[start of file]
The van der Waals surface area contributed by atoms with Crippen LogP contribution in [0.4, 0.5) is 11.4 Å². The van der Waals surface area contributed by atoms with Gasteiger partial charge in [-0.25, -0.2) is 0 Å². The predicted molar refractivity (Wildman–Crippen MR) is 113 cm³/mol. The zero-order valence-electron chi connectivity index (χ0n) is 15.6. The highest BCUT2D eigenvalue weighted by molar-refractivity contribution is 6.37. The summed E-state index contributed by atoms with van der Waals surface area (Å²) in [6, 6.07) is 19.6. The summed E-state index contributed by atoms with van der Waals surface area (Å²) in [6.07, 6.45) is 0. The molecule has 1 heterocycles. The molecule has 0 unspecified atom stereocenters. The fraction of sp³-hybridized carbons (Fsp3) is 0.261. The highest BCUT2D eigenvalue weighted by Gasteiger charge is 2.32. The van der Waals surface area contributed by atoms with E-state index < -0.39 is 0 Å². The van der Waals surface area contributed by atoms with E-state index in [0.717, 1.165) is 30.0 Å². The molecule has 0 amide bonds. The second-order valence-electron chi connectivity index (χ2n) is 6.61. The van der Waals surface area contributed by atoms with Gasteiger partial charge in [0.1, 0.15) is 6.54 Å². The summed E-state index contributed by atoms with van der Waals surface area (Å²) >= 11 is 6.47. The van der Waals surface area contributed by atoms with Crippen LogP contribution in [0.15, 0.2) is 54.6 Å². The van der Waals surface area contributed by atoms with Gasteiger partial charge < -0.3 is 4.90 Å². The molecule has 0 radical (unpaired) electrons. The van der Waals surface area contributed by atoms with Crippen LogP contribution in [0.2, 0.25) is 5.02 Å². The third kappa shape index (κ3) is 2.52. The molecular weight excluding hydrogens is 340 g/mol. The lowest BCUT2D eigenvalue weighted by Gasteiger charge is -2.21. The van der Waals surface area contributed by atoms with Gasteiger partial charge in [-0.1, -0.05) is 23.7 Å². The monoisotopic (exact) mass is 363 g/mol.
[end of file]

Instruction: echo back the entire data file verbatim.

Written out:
The van der Waals surface area contributed by atoms with Crippen LogP contribution in [0.4, 0.5) is 11.4 Å². The van der Waals surface area contributed by atoms with Gasteiger partial charge in [-0.25, -0.2) is 0 Å². The predicted molar refractivity (Wildman–Crippen MR) is 113 cm³/mol. The zero-order valence-electron chi connectivity index (χ0n) is 15.6. The highest BCUT2D eigenvalue weighted by molar-refractivity contribution is 6.37. The summed E-state index contributed by atoms with van der Waals surface area (Å²) in [6, 6.07) is 19.6. The summed E-state index contributed by atoms with van der Waals surface area (Å²) in [6.07, 6.45) is 0. The molecule has 1 heterocycles. The molecule has 0 unspecified atom stereocenters. The fraction of sp³-hybridized carbons (Fsp3) is 0.261. The highest BCUT2D eigenvalue weighted by Gasteiger charge is 2.32. The van der Waals surface area contributed by atoms with E-state index < -0.39 is 0 Å². The van der Waals surface area contributed by atoms with E-state index in [0.717, 1.165) is 30.0 Å². The molecule has 0 amide bonds. The second-order valence-electron chi connectivity index (χ2n) is 6.61. The van der Waals surface area contributed by atoms with Gasteiger partial charge in [0.1, 0.15) is 6.54 Å². The summed E-state index contributed by atoms with van der Waals surface area (Å²) >= 11 is 6.47. The van der Waals surface area contributed by atoms with Crippen LogP contribution in [0.15, 0.2) is 54.6 Å². The van der Waals surface area contributed by atoms with Gasteiger partial charge < -0.3 is 4.90 Å². The molecule has 0 radical (unpaired) electrons. The van der Waals surface area contributed by atoms with Crippen LogP contribution in [0.2, 0.25) is 5.02 Å². The third kappa shape index (κ3) is 2.52. The molecular weight excluding hydrogens is 340 g/mol. The lowest BCUT2D eigenvalue weighted by Gasteiger charge is -2.21. The van der Waals surface area contributed by atoms with Gasteiger partial charge in [-0.1, -0.05) is 23.7 Å². The monoisotopic (exact) mass is 363 g/mol.